• Care Level: Easy
  • Size: 2 inches
  • Temperament: Easygoing
  • Temperature Range: 75-80 degrees Fahrenheit
  • pH Range: 7-8

Molly fish are common freshwater aquarium species for their appearance alone, available in a range of striking colors. However, these fun fish are also able to perform double-duty in that they are voracious algae eaters. They are independent and solitary by nature, requiring minimal care and upkeep. As a result, they are commonly recommended as a first-choice fish for newbie aquarium hobbyists.

For best results, supplement your molly’s diet of algae with a bit of flakes. This will help keep your molly feeling vibrant and strong. They eat large amounts of algae and can be great algae-eaters when left to their own devices in a tank, or when paired with other algae-eating creatures. You can also feed your mollies protein-rich food sources like bloodworms.

Because mollies are a hybridized species of fish, you can find mollies in just about every color, from golden to black to dalmation varieties. The best mollies for algae-eating purposes are black mollies, which are the most efficient at cleaning up loose particles in the tank. Most mollies are easygoing in nature, but some can be aggressive if overcrowded.

7 Otocinclus Catfish

Otocinclus Catfish

  • Type: Fish
  • Care Level: Easy
  • Size: 1.5 inches
  • Temperament: Shy, non-confrontational
  • Temperature Range: 70-80 degrees Fahrenheit
  • pH Range: 6-7.5

Also known as dwarf suckers, Otocinclus catfish are classic choices for small fish tanks that are less than ten gallons in size. These small fish can eat algae even when it’s crowded in a tight spot, such as on decorations or between plants.

These fish are not aggressive and get along well with just about any other species of fish (with the exception of angelfish, who are known to attack Otocinclus catfish without warning or apparent reason). They are happy as long as they have plenty of algae to eat, enjoying brown algae in particular. That being said, they will eat any kind of algae you have to spare.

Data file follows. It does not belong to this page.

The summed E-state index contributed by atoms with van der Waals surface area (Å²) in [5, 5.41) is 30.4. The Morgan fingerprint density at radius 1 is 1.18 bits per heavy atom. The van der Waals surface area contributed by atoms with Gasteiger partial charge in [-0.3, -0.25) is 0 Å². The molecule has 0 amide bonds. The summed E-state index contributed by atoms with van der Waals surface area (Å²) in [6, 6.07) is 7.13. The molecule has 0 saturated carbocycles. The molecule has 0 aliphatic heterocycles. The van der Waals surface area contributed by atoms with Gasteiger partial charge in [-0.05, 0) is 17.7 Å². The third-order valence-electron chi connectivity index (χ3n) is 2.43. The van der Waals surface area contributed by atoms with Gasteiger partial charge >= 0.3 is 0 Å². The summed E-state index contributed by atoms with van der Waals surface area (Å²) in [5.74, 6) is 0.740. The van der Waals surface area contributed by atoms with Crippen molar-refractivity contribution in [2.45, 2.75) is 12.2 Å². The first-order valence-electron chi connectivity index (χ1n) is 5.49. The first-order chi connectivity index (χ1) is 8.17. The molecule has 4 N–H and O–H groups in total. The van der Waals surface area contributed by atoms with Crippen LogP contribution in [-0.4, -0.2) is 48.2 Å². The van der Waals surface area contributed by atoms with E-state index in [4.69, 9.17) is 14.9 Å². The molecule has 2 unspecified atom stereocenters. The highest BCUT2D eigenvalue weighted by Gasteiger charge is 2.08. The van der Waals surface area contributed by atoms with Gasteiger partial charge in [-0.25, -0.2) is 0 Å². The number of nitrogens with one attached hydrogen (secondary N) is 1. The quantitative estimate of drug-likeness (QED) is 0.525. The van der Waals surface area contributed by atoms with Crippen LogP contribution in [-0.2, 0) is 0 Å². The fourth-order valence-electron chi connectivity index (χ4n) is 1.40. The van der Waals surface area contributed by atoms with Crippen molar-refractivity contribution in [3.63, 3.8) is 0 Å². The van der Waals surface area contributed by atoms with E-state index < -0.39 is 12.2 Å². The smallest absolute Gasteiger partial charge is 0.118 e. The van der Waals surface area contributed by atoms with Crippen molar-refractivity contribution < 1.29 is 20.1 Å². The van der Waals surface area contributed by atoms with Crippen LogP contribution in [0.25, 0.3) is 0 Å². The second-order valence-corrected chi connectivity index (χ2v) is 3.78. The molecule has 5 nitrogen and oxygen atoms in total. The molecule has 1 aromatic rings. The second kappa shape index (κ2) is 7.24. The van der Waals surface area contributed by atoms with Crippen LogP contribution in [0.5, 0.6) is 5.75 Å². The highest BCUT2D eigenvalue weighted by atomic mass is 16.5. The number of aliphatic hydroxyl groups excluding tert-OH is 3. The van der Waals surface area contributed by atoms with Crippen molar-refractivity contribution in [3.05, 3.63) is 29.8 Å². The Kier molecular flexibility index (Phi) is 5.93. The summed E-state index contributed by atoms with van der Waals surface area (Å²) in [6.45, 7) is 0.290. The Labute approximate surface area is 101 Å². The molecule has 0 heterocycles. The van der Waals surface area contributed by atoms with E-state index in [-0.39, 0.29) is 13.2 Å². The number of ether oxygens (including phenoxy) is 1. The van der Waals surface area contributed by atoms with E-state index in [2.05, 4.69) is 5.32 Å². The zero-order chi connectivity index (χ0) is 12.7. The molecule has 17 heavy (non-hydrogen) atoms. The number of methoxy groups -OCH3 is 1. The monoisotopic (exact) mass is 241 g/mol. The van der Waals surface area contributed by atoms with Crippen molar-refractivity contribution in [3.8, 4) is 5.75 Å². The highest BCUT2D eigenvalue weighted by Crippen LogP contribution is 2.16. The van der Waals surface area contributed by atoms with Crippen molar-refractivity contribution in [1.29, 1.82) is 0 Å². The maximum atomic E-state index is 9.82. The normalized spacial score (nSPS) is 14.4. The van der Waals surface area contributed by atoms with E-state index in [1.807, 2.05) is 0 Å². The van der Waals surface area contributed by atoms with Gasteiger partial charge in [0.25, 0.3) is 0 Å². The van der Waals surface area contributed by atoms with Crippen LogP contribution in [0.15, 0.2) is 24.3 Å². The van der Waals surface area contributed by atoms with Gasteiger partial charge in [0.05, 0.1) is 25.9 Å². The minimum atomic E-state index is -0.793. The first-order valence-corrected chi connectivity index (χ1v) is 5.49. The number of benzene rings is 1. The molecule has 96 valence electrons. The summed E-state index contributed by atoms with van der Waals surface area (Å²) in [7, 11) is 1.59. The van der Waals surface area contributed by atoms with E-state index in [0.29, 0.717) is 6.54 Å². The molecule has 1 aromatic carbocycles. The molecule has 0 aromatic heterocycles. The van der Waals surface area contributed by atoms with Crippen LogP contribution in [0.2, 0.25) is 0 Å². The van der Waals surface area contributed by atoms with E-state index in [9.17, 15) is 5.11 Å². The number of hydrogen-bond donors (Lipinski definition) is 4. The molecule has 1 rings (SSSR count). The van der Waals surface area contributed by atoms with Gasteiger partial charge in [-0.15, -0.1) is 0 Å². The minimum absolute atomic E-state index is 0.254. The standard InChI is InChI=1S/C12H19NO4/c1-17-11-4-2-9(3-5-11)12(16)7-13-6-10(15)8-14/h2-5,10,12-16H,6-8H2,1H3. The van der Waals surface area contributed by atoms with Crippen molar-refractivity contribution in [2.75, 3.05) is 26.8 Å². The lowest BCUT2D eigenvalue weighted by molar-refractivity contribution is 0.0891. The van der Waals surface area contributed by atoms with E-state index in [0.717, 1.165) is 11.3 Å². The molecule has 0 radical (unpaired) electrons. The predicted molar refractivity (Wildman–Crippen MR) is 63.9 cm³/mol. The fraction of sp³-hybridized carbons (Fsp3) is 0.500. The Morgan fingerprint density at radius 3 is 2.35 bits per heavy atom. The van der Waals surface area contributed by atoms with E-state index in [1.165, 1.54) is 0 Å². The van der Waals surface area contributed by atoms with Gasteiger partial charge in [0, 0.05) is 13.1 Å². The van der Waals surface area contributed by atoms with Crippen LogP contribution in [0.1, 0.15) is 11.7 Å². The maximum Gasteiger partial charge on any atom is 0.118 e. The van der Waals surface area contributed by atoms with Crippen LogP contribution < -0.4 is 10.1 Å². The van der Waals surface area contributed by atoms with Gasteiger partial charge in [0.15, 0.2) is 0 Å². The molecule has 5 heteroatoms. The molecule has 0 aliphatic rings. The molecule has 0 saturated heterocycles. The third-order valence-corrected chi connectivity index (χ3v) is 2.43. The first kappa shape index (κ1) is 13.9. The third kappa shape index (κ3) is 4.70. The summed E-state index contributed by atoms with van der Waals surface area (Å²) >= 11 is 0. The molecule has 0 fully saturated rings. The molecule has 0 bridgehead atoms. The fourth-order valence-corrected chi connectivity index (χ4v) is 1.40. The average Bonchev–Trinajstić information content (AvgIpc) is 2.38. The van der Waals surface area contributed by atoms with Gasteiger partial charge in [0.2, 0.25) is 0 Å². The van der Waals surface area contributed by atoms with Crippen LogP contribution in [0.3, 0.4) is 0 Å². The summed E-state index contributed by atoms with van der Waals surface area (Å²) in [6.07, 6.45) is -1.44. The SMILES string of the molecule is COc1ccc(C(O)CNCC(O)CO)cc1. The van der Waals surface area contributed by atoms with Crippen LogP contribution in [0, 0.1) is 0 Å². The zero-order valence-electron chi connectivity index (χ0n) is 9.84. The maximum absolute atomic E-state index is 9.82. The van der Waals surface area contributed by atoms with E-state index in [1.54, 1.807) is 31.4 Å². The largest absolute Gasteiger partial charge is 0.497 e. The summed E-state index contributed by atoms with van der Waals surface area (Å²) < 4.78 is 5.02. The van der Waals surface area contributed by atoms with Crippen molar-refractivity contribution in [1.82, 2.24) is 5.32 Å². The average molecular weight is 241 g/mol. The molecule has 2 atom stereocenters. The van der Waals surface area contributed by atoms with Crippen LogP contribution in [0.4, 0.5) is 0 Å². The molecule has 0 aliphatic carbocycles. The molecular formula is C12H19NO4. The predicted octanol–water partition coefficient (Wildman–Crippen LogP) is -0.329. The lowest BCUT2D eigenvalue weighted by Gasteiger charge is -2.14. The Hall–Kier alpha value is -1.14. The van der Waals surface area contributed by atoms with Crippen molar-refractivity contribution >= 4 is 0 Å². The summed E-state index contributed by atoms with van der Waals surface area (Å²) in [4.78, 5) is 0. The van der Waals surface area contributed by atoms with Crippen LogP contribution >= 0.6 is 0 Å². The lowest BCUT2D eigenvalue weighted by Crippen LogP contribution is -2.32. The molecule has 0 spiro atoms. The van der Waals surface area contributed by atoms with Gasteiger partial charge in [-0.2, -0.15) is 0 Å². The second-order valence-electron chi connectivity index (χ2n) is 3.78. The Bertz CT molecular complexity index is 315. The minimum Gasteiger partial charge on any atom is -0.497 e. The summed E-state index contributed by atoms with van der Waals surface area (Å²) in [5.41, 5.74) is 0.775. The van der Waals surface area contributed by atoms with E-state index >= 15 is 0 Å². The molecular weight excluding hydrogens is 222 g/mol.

8 Mystery Apple Snail

  • Type: Snail
  • Care Level: Moderate
  • Size: Up to six inches
  • Temperament: Reclusive
  • Temperature Range: 76-84 degrees Fahrenheit
  • pH Range: 7.2-8.6

The Mystery Apple Snail prefers to dwell on the bottom substrate of your tank and grow to nearly six inches in diameter. Sold in a variety of colors, from brown to yellow and more, this snail is famous for its myriad hues and multiple color patterns available.

This snail is best suited for tanks of around 20 to 30 gallons (or even more if it is given other tankmates to help clean up the excess algae). It will eat any type of algae, but it prefers plant and substrate algae. It will also feed on bottom substrate vegetation, so you need to be careful when choosing the plants you decide to include in your aquarium, as they can easily become snail food!

The Mystery Apple Snail reproduces very slowly, with males and females partnering in a 1:1 ratio. Therefore, they are a good option if you want a tank population that won’t accidentally explode on you! Mystery Apple Snails are typically sold as babies, but it’s important to reember that they can grow to nearly the size of a tennis ball, requiring significantly more tank space as adults than they did as babies.